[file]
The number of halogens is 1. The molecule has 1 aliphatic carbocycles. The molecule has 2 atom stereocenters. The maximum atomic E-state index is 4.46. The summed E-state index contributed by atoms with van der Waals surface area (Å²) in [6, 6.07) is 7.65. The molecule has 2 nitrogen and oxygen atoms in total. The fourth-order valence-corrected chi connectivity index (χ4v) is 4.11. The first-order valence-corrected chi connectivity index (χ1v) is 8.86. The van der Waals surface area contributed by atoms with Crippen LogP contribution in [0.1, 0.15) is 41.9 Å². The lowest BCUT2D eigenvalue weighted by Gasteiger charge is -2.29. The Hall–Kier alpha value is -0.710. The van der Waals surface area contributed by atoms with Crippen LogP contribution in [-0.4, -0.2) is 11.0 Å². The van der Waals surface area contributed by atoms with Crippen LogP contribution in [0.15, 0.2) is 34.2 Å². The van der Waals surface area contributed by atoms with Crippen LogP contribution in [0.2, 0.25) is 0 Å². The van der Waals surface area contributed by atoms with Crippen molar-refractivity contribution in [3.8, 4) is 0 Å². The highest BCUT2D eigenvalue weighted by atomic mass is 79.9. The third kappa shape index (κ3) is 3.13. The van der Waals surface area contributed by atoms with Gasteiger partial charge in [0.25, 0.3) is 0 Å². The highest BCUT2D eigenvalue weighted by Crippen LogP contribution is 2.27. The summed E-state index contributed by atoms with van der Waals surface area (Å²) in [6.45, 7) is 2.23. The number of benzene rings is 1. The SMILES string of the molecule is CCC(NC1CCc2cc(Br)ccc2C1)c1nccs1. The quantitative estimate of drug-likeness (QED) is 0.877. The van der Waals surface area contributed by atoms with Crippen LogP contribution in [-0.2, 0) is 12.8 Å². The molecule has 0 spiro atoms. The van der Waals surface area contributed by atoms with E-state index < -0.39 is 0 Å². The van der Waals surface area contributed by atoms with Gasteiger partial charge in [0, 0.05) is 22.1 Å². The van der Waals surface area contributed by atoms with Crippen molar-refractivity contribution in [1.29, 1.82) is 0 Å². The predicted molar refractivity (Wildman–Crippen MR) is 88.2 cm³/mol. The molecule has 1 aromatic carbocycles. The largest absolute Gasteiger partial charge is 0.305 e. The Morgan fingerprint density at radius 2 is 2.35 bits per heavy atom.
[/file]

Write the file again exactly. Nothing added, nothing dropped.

The number of halogens is 1. The molecule has 1 aliphatic carbocycles. The molecule has 2 atom stereocenters. The maximum atomic E-state index is 4.46. The summed E-state index contributed by atoms with van der Waals surface area (Å²) in [6, 6.07) is 7.65. The molecule has 2 nitrogen and oxygen atoms in total. The fourth-order valence-corrected chi connectivity index (χ4v) is 4.11. The first-order valence-corrected chi connectivity index (χ1v) is 8.86. The van der Waals surface area contributed by atoms with Crippen LogP contribution in [0.1, 0.15) is 41.9 Å². The lowest BCUT2D eigenvalue weighted by Gasteiger charge is -2.29. The Hall–Kier alpha value is -0.710. The van der Waals surface area contributed by atoms with Crippen LogP contribution in [-0.4, -0.2) is 11.0 Å². The van der Waals surface area contributed by atoms with Crippen LogP contribution in [0.15, 0.2) is 34.2 Å². The van der Waals surface area contributed by atoms with Crippen LogP contribution in [0.2, 0.25) is 0 Å². The van der Waals surface area contributed by atoms with Crippen molar-refractivity contribution in [3.8, 4) is 0 Å². The highest BCUT2D eigenvalue weighted by atomic mass is 79.9. The third kappa shape index (κ3) is 3.13. The van der Waals surface area contributed by atoms with Gasteiger partial charge in [0.25, 0.3) is 0 Å². The highest BCUT2D eigenvalue weighted by Crippen LogP contribution is 2.27. The summed E-state index contributed by atoms with van der Waals surface area (Å²) in [6.45, 7) is 2.23. The number of benzene rings is 1. The SMILES string of the molecule is CCC(NC1CCc2cc(Br)ccc2C1)c1nccs1. The quantitative estimate of drug-likeness (QED) is 0.877. The van der Waals surface area contributed by atoms with Crippen LogP contribution in [-0.2, 0) is 12.8 Å². The molecule has 0 spiro atoms. The van der Waals surface area contributed by atoms with E-state index < -0.39 is 0 Å². The van der Waals surface area contributed by atoms with Gasteiger partial charge in [0, 0.05) is 22.1 Å². The van der Waals surface area contributed by atoms with Crippen molar-refractivity contribution in [1.29, 1.82) is 0 Å². The predicted molar refractivity (Wildman–Crippen MR) is 88.2 cm³/mol. The molecule has 1 aromatic carbocycles. The largest absolute Gasteiger partial charge is 0.305 e. The Morgan fingerprint density at radius 2 is 2.35 bits per heavy atom.